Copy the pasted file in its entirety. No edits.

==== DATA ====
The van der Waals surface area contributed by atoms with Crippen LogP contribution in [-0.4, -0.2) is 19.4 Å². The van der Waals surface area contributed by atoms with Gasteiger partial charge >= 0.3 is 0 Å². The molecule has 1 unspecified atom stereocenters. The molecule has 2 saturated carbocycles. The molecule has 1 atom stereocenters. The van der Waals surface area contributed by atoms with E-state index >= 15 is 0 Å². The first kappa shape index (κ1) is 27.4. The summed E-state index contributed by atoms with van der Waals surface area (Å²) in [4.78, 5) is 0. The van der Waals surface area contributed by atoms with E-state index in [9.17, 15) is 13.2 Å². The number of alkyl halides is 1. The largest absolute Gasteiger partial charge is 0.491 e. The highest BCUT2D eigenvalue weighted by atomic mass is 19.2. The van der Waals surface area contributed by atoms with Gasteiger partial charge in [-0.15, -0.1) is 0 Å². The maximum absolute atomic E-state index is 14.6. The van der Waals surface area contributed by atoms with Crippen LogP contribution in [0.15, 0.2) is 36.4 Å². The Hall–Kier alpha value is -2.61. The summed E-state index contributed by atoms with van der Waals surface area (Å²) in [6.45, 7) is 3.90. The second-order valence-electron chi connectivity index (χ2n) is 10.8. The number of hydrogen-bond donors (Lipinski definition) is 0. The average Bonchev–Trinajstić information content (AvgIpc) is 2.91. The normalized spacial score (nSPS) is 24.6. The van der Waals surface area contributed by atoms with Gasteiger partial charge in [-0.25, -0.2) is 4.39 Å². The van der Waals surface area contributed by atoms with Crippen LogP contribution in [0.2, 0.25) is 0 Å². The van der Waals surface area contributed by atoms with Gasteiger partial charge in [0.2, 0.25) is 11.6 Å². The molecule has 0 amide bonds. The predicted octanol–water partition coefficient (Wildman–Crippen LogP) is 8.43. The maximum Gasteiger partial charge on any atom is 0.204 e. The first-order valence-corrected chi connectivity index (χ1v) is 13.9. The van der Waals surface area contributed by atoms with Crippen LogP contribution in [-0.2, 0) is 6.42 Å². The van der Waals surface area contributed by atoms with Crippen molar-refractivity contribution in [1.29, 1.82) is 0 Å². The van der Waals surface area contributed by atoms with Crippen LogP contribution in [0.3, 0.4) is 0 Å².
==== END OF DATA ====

The van der Waals surface area contributed by atoms with Crippen LogP contribution in [-0.4, -0.2) is 19.4 Å². The van der Waals surface area contributed by atoms with Gasteiger partial charge >= 0.3 is 0 Å². The molecule has 1 unspecified atom stereocenters. The molecule has 2 saturated carbocycles. The molecule has 1 atom stereocenters. The van der Waals surface area contributed by atoms with E-state index >= 15 is 0 Å². The first kappa shape index (κ1) is 27.4. The summed E-state index contributed by atoms with van der Waals surface area (Å²) in [4.78, 5) is 0. The van der Waals surface area contributed by atoms with E-state index in [9.17, 15) is 13.2 Å². The number of alkyl halides is 1. The largest absolute Gasteiger partial charge is 0.491 e. The highest BCUT2D eigenvalue weighted by atomic mass is 19.2. The van der Waals surface area contributed by atoms with Gasteiger partial charge in [-0.15, -0.1) is 0 Å². The maximum absolute atomic E-state index is 14.6. The van der Waals surface area contributed by atoms with Crippen LogP contribution in [0.15, 0.2) is 36.4 Å². The Hall–Kier alpha value is -2.61. The summed E-state index contributed by atoms with van der Waals surface area (Å²) in [6.45, 7) is 3.90. The second-order valence-electron chi connectivity index (χ2n) is 10.8. The number of hydrogen-bond donors (Lipinski definition) is 0. The average Bonchev–Trinajstić information content (AvgIpc) is 2.91. The normalized spacial score (nSPS) is 24.6. The van der Waals surface area contributed by atoms with Gasteiger partial charge in [-0.25, -0.2) is 4.39 Å². The van der Waals surface area contributed by atoms with Crippen LogP contribution in [0.2, 0.25) is 0 Å². The van der Waals surface area contributed by atoms with Gasteiger partial charge in [0.2, 0.25) is 11.6 Å². The molecule has 0 amide bonds. The predicted octanol–water partition coefficient (Wildman–Crippen LogP) is 8.43. The maximum Gasteiger partial charge on any atom is 0.204 e. The first-order valence-corrected chi connectivity index (χ1v) is 13.9. The van der Waals surface area contributed by atoms with Crippen LogP contribution in [-0.2, 0) is 6.42 Å². The van der Waals surface area contributed by atoms with Crippen molar-refractivity contribution in [1.29, 1.82) is 0 Å². The van der Waals surface area contributed by atoms with Crippen LogP contribution in [0.3, 0.4) is 0 Å².